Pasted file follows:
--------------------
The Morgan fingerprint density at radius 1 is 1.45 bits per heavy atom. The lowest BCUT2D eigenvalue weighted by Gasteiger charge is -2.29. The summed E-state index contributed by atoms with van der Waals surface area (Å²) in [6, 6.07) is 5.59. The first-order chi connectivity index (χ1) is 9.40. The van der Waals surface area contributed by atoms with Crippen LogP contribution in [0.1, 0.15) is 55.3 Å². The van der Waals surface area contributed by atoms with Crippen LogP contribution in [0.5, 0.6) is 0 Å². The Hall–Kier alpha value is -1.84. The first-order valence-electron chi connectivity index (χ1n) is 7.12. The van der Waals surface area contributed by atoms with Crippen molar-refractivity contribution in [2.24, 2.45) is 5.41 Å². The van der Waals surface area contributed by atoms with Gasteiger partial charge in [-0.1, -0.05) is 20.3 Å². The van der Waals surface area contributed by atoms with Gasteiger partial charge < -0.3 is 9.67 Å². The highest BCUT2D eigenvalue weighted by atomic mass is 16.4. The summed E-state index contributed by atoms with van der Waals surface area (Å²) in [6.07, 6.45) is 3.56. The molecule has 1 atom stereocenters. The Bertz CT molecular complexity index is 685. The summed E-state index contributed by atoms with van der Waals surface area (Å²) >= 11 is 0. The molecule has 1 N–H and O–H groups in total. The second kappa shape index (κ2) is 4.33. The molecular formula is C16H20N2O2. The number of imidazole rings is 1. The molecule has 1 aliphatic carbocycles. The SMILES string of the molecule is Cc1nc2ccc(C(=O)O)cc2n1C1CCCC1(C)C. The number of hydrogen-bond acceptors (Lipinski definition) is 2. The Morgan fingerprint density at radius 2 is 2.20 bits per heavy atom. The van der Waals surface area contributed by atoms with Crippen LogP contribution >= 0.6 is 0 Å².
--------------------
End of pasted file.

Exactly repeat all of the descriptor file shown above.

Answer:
The Morgan fingerprint density at radius 1 is 1.45 bits per heavy atom. The lowest BCUT2D eigenvalue weighted by Gasteiger charge is -2.29. The summed E-state index contributed by atoms with van der Waals surface area (Å²) in [6, 6.07) is 5.59. The first-order chi connectivity index (χ1) is 9.40. The van der Waals surface area contributed by atoms with Crippen LogP contribution in [0.1, 0.15) is 55.3 Å². The van der Waals surface area contributed by atoms with Crippen LogP contribution in [0.5, 0.6) is 0 Å². The Hall–Kier alpha value is -1.84. The first-order valence-electron chi connectivity index (χ1n) is 7.12. The van der Waals surface area contributed by atoms with Crippen molar-refractivity contribution in [2.24, 2.45) is 5.41 Å². The van der Waals surface area contributed by atoms with Gasteiger partial charge in [-0.1, -0.05) is 20.3 Å². The van der Waals surface area contributed by atoms with Gasteiger partial charge < -0.3 is 9.67 Å². The highest BCUT2D eigenvalue weighted by atomic mass is 16.4. The summed E-state index contributed by atoms with van der Waals surface area (Å²) in [6.07, 6.45) is 3.56. The molecule has 1 atom stereocenters. The Bertz CT molecular complexity index is 685. The summed E-state index contributed by atoms with van der Waals surface area (Å²) >= 11 is 0. The molecule has 1 N–H and O–H groups in total. The second kappa shape index (κ2) is 4.33. The molecular formula is C16H20N2O2. The number of imidazole rings is 1. The molecule has 1 aliphatic carbocycles. The SMILES string of the molecule is Cc1nc2ccc(C(=O)O)cc2n1C1CCCC1(C)C. The number of hydrogen-bond acceptors (Lipinski definition) is 2. The Morgan fingerprint density at radius 2 is 2.20 bits per heavy atom. The van der Waals surface area contributed by atoms with Crippen LogP contribution >= 0.6 is 0 Å².